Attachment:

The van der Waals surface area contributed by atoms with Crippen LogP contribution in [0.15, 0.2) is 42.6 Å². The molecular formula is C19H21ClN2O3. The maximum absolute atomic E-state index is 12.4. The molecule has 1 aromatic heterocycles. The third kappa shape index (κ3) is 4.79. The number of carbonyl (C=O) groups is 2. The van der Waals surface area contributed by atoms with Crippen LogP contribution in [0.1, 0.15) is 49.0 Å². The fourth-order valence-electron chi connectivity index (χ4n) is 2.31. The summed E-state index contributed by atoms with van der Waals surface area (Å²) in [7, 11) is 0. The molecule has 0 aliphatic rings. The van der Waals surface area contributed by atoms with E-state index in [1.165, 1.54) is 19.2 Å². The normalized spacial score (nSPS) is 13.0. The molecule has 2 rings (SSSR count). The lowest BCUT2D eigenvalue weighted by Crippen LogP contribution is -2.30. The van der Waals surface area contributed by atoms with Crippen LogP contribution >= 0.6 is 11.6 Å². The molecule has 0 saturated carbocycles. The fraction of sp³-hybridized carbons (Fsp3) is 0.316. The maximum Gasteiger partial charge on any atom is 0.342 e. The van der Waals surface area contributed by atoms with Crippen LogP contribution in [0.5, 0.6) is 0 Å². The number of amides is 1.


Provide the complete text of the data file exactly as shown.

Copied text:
The van der Waals surface area contributed by atoms with Crippen LogP contribution in [0.15, 0.2) is 42.6 Å². The molecular formula is C19H21ClN2O3. The maximum absolute atomic E-state index is 12.4. The molecule has 1 aromatic heterocycles. The third kappa shape index (κ3) is 4.79. The number of carbonyl (C=O) groups is 2. The van der Waals surface area contributed by atoms with Crippen LogP contribution in [0.1, 0.15) is 49.0 Å². The fourth-order valence-electron chi connectivity index (χ4n) is 2.31. The summed E-state index contributed by atoms with van der Waals surface area (Å²) in [7, 11) is 0. The molecule has 0 aliphatic rings. The van der Waals surface area contributed by atoms with E-state index in [1.165, 1.54) is 19.2 Å². The normalized spacial score (nSPS) is 13.0. The molecule has 2 rings (SSSR count). The lowest BCUT2D eigenvalue weighted by Crippen LogP contribution is -2.30. The van der Waals surface area contributed by atoms with Crippen LogP contribution >= 0.6 is 11.6 Å². The molecule has 0 saturated carbocycles. The fraction of sp³-hybridized carbons (Fsp3) is 0.316. The maximum Gasteiger partial charge on any atom is 0.342 e. The van der Waals surface area contributed by atoms with Crippen LogP contribution in [0.5, 0.6) is 0 Å². The number of amides is 1.